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my assignment has this question, given a topological space X with finite many connected components, a function $f:X\rightarrow Y$ is continuous if and only if it is continuous on each components. Is it still true if X has infinitely many components. The first is okay but the reverse makes me confused, so how can I prove the reverse? Moreover, if $X$ has infinite connected components, I know it is not true but I can't find an example. Anyone help?

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Consider the set $X=\{1/n\mid n\in\mathbb N\}\cup\{0\}$ and the map $f:X\to\mathbb R$, $f(0)=1$, $f(1/n)=0$. Then $f$ is clearly continuous on each component since the components are just the elements of $X$. But $f$ is not continuous on $X$. The reason is that a set is not open if its intersection with each component is open, i.e. $X$ is not the topological sum of its components. It would work if all components were open, though. This is the case if there are only finitely many, but also if the space is locally connected.

Edit: If a space $X$ has the property you mention, then a map $f$ from $X$ to an arbitrary space is continuous if and only if its composition with each inclusion map $i_C:C\hookrightarrow X$ is continuous for each component $C$. Then the space has the so-called final topology with respect to all those maps. It can be shown that the topology then consists of all sets $U$ such that $i_C^{-1}(U)$ is open in $C$ for each $i_C$. Since the preimage of a component is either the component itself or empty, thus open in every component, so it must be open.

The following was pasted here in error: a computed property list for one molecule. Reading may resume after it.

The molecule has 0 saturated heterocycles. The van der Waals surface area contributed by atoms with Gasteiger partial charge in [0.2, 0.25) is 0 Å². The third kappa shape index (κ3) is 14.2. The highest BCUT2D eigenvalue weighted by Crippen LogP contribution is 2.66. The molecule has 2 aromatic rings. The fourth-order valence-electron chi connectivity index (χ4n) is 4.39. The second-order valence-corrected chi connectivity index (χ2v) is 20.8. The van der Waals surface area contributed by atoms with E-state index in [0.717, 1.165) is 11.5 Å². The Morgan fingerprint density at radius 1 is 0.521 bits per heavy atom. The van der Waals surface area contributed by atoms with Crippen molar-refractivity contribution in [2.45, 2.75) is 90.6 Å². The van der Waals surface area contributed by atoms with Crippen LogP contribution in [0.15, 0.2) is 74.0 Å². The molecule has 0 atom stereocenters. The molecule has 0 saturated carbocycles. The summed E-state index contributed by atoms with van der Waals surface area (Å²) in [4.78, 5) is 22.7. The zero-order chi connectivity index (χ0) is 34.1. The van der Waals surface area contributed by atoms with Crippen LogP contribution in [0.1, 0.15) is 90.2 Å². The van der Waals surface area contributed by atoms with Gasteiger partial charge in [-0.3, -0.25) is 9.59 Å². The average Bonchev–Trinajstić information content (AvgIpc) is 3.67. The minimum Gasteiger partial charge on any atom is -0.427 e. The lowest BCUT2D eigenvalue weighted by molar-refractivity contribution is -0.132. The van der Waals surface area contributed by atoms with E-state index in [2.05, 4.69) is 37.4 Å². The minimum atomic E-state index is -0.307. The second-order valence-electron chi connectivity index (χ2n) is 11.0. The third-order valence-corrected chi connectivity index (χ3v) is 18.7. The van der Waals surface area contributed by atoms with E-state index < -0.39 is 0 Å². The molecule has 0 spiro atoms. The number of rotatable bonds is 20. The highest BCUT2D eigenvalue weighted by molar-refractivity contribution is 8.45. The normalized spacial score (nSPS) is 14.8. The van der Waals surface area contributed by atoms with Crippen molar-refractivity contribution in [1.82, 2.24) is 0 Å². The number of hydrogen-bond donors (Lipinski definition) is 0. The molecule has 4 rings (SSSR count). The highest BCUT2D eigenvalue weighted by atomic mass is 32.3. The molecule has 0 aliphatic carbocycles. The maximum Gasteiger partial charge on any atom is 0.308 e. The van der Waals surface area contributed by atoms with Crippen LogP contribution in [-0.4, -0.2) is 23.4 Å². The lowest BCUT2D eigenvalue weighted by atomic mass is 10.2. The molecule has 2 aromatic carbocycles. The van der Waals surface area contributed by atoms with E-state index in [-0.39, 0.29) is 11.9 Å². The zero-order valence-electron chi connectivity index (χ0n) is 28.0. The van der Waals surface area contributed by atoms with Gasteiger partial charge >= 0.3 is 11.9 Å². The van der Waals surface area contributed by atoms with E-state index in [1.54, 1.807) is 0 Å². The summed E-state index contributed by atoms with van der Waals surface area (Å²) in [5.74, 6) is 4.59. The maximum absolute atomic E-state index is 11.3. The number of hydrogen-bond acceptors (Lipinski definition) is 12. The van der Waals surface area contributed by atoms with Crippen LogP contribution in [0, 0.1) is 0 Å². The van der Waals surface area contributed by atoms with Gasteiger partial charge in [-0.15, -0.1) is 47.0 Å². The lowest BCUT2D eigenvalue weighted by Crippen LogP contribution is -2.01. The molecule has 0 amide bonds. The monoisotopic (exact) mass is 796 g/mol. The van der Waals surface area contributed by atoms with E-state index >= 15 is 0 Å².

If you are not familiar yet with final topologies and the universal property, then there is also a more direct proof, which uses the idea of the counterexample above. The characteristic map $\chi_C$ of a component $C$ is constant on each component, hence it must be continuous on all of $X$. But this implies that $C=\chi_C^{-1}(1)$ is open. So $X$ has this special property iff each component is open.

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  • $\begingroup$ I learned that connected component is both open and closed, so I still don't get your idea "The reason is that a set is not open if its intersection with each component is open" $\endgroup$ – hung tran Apr 11 '13 at 11:26
  • $\begingroup$ @hungtran: But that's wrong. The components are always closed. They are open if there are finitely many because then a component is the complement of a finite union of closed components, thus open. They are also open if $X$ is locally connected. $\endgroup$ – Stefan Hamcke Apr 11 '13 at 12:06

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